When stalkers are in the news, it’s usually because they were hauled into court for stalking a celebrity. But the majority of stalkers are non-stranger stalkers, and they are adept at side-stepping the system. Unlike celebrity stalkers — mentally disturbed individuals driven by delusional fantasies that a romantic relationship exists — non-stranger stalkers are sane and in control. They are rational, purposeful and cunning individuals. They premeditate their actions.Mary Lou Leary was the executive director of the US National Center for Victims of Crime from 2005 to 2009. (She now oversees the criminal justice portfolio at the Office if National Drug Control Policy.) Leary says what she found most remarkable about stalking in comparison to other crimes was
- The persistence of the predatory behavior
- Its long-term deleterious effects on the targe
“When you consider the impact that stalking has on a victim’s life, five weeks is forever — five years is incredible,” she marvels. ‘They often have to give up their current life, leave their jobs, their homes, establish a whole new identity.”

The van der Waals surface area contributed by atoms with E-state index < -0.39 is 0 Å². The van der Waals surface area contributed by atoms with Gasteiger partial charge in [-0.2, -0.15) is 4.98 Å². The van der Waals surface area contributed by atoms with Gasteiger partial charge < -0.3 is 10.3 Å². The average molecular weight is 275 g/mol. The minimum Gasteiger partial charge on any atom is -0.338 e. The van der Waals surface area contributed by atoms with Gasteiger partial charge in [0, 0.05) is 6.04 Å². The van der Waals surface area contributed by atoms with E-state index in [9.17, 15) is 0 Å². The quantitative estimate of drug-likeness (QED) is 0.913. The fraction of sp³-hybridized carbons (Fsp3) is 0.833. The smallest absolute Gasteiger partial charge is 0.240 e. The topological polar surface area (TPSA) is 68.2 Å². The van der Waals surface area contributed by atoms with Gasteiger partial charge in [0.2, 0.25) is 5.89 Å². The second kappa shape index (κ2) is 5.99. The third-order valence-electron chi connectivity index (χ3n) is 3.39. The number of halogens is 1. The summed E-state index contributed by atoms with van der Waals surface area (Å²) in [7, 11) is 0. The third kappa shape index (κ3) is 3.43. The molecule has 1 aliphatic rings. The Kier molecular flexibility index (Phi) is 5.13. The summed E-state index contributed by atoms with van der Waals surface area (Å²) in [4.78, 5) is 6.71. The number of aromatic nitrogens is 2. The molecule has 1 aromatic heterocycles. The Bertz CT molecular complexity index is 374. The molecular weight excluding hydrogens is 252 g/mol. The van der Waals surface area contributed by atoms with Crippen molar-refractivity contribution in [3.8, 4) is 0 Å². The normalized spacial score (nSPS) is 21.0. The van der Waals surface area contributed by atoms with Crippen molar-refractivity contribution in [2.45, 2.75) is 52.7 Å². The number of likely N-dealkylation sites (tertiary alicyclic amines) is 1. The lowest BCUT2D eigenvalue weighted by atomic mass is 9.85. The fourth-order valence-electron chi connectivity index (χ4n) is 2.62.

It is estimated that more than 50 per cent – some say it’s as high as 90%- of non-stranger stalkers are psychopaths; the rest are malignant narcissists or individuals with Borderline Personality Disorder. But they all share common characteristics. Non-stranger stalkers are grandiose, un-empathetic, vindictive, self-centered and aggressive. They don’t take responsibility for their actions, and actually blame the victim for the stalking.
A non-stranger stalker knows he is committing a crime and expects to get away with it. The target is usually someone with whom he once had a relationship, and who –as the stalker sees it- rejected him, and needs to be brought under his control.
When the stalker embarks on a campaign of harassment, threat and pursuit against his ex-partner, he is fueled by revenge. It is malicious behavior set about trying to destroy his ex-partner’s new life and to restore his domination.
Lawyer Rhonda B. Saunders is an internationally recognized expert on stranger and non-stranger stalking. She found that compared to other stalkers, “the stalkers of ex-intimates make up the most dangerous and malevolent group.”